Monday, April 09, 2012

Obedience and its discontents

Having spent nearly thirty years in what is often known as 'second-chance adult education', though sometimes I wondered about whether the nominal first chance ever really existed, Suzanne Moore's column rang a bell. She wrote,
I just hated school. Education policy is made by those who loved it, and this is a fundamental mistake. People who never regarded school as a moronic prison full of inane rules should not be in charge of them. This is why, instead of looking to the future, the current fashion in education is to look only backwards. 
Of course Moore was an adult returner herself. I wonder if she had a tutor who dished out the same big speech that I used to give to those often brilliant school failures that turned up to my classes. All of them had fragile self-confidence when it came to education; so I used to point out to them that failure was an intelligent response to schools, that they reward conformism rather than talent and that only the unimaginative do well. Maybe someone did, it may also have been a convenient excuse, or perhaps it is just screamingly obvious as you begin to succeed despite all those institutions having done their best to tell you that you were worthless, but she certainly thinks the same, writing here that,
Intelligence, the ability to connect and create ideas, the so-called thinking outside the box – these things are hardly likely when the box itself is idolised.
Though it was a good device for dealing with insecurities, it is a bit of a truism. All organisations require a degree of conformism to function. I know some great teachers who worked in tough areas and all would emphasise the importance of a functioning, structured institution to enabling kids to achieve. What then matters is less the matter of conformism, but the quality and nature of the institution to which people are asked to conform. Football fans will have had the perfect example this weekend. Scholes or Balotelli?

But this still leaves us with a problem, just where are those institutions that harness talent and foster creativity? And even more so, how are they to survive the bureaucratic stranglehold and funding regimes that constrict modern education as tightly as an Edwardian corset? Because now we are looking at the forward march of managerialism, the triumph of jargon-laden orthodoxy and self-perpetuating power structures. Everywhere there is a demand for subservience and the idea of management as a process of command and obedience is ubiquitous. Not only that, in a class society that is becoming more rigid, limited economic mobility is only realistically possible through a narrow conformism.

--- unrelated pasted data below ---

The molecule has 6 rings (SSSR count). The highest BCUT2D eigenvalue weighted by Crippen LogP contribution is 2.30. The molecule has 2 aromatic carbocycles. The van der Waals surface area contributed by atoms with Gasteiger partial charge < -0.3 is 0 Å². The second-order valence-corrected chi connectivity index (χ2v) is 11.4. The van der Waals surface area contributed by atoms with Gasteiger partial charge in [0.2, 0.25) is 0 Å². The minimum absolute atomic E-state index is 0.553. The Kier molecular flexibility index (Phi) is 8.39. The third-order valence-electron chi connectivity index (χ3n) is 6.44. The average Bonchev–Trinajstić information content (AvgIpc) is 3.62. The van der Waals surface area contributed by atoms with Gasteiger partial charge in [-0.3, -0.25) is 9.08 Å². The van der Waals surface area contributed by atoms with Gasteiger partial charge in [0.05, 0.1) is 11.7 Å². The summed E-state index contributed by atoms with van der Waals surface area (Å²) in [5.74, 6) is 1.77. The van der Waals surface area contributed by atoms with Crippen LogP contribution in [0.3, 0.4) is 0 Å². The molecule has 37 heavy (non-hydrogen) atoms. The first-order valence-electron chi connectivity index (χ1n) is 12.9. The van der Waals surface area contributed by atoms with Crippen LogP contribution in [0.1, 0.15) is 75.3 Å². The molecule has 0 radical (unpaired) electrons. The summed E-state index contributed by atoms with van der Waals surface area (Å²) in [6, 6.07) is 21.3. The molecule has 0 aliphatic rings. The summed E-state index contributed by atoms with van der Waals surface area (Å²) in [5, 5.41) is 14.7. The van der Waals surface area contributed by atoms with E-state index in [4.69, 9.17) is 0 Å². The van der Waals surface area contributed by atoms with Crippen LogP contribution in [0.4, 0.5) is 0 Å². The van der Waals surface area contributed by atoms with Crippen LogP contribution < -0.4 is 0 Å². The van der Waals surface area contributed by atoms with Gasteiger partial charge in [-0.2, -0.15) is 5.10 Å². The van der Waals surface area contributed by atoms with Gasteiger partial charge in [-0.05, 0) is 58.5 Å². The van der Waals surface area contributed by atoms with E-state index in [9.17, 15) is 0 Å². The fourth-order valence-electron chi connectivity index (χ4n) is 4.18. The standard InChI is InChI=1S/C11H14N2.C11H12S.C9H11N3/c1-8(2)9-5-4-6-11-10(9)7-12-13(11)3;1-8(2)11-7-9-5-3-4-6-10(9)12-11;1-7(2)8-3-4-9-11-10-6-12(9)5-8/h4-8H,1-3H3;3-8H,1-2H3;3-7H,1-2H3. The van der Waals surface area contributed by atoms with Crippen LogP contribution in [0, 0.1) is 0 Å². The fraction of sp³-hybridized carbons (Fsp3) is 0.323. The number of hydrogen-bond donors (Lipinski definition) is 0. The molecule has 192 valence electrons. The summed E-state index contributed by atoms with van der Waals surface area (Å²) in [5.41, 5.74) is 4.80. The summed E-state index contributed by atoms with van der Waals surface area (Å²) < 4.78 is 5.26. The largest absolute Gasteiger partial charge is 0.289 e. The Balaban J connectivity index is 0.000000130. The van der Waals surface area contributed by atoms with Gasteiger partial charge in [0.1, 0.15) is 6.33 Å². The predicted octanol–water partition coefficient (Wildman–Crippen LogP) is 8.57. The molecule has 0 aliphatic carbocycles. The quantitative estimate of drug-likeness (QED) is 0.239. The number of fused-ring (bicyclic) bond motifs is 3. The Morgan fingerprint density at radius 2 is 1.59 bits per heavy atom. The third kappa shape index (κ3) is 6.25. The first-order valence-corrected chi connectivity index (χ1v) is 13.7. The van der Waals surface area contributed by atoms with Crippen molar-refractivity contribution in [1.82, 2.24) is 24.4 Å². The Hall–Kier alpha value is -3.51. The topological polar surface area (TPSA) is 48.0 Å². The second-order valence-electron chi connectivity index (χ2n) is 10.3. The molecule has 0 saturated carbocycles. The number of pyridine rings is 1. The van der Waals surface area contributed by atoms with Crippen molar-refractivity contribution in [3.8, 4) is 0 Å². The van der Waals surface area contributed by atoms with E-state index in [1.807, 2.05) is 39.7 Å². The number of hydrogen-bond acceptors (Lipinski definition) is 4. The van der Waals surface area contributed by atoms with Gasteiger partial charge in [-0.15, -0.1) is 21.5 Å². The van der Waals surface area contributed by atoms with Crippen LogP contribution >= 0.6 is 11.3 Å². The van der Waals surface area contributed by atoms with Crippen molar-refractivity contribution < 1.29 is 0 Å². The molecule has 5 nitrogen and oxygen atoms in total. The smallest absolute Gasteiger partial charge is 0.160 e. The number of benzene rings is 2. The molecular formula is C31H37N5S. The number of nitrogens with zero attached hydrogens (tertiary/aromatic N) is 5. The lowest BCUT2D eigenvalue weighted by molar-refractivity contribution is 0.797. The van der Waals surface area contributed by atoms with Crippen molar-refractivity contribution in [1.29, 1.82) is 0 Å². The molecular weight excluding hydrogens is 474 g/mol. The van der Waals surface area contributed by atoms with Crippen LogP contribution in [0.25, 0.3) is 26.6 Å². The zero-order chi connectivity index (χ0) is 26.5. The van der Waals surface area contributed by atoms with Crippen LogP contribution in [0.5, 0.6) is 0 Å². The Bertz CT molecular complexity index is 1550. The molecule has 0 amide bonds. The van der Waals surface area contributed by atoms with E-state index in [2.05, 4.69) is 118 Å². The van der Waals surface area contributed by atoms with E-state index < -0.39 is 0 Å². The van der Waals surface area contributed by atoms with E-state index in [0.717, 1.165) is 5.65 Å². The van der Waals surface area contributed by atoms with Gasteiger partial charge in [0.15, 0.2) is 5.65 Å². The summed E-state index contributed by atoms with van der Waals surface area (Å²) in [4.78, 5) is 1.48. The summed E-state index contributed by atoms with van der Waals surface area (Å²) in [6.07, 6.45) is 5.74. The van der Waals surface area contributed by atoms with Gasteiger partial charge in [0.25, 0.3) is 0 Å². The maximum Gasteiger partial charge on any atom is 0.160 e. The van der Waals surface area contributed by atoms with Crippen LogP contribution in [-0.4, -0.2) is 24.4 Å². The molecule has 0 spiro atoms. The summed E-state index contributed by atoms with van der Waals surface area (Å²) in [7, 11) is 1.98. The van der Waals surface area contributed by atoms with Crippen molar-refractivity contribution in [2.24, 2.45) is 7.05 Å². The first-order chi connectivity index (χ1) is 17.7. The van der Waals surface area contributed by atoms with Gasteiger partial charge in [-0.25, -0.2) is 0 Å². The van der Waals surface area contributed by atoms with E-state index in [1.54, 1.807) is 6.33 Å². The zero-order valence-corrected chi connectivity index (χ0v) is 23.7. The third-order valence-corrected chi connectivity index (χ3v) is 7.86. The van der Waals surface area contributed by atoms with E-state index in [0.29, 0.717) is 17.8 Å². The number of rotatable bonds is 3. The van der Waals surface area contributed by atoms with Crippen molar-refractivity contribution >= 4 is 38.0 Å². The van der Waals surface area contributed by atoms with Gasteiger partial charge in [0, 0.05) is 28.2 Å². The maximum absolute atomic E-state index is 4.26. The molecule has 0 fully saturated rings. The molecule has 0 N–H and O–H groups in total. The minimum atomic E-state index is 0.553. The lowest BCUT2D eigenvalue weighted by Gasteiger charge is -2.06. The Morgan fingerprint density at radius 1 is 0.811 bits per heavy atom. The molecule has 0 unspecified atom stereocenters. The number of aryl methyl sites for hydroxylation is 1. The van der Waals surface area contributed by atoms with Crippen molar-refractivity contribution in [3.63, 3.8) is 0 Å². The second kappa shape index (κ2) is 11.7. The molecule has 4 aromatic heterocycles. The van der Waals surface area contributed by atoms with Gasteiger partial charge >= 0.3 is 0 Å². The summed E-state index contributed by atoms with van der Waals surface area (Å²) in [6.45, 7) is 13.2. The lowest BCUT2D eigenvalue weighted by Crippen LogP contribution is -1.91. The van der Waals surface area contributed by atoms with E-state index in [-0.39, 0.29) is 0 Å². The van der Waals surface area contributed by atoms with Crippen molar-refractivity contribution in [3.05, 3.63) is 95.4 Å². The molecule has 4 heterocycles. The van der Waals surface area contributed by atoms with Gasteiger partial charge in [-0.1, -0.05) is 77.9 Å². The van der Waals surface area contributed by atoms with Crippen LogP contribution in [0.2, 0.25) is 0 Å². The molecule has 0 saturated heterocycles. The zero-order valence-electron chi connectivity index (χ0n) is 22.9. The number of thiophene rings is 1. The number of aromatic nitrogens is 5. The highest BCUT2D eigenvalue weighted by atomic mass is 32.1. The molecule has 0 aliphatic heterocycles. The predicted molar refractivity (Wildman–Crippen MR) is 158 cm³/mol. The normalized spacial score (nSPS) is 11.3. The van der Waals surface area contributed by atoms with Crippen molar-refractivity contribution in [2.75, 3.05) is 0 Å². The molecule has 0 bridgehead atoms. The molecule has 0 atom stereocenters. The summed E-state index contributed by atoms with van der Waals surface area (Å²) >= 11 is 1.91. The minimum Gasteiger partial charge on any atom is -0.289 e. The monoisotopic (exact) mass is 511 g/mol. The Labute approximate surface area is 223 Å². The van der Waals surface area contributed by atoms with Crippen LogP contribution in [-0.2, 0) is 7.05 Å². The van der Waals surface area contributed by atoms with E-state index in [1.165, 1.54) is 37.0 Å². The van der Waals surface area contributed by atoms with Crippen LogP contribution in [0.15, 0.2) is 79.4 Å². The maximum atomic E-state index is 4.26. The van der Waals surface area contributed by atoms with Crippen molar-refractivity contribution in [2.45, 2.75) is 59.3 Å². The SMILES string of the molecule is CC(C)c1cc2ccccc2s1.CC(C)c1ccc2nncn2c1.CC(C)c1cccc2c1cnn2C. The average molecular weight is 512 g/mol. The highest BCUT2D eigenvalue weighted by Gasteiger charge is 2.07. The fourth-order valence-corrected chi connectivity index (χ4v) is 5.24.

The sheer mediocrity of the managerial elites demands the same of us all. It certainly infects politics. Moore again:
Our political class is indeed the pinnacle of smug regurgitation. Many are the products of the very best education, and what do they desire? Only to replicate what they know, not to transform the world. As our access to information widens, our education system could open up. Instead, it narrows itself to certainties that anyone with half a brain would have questioned a long time ago. Go to school, get a good job, don't ask what it's for. Freedom does not come from thinking by rote. Whatever they tell you.
So now I look back on a teaching career slowly coming towards its end, a career record unblemished by a single promotion, and comfort myself that it is is only dull conformists who climb the ladder. That is my excuse. And I'm sticking to it.


Jim M. said...

It's hard to know at this stage if if mine has been a life well-lived , or an opportunity wasted. Maybe I'll never know,and maybe that's half the fun.

I do know I like these:

I sat there for a long time, and thought about a lot of things. Foremost among them was the suspicion that my strange and ungovernable instincts might do me in before I had a chance to get rich. No matter how much I wanted those things that I needed money to buy, there was some devilish current pushing me off in another direction- toward anarchy poverty and craziness. That maddening delusion that a man can lead a decent life without hiring himself out as a Judas goat.

( Hunter S. Thompson)

and from Norman Cameron:

Forgive Me, Sire

Forgive me, Sire, for cheating your intent,
That I, who should command a regiment,
Do amble amiably here, O God,
One of the neat ones in your awkward squad.

Anton Deque said...

My whole life has been, in worldly terms, a failure. Except for one thing: I enjoyed it, finally.

Anonymous said...

Isn't you first sentence a dangly whosy-whatsits

Unknown said...

I couldn't agree more. Well said, and glad I found your blog.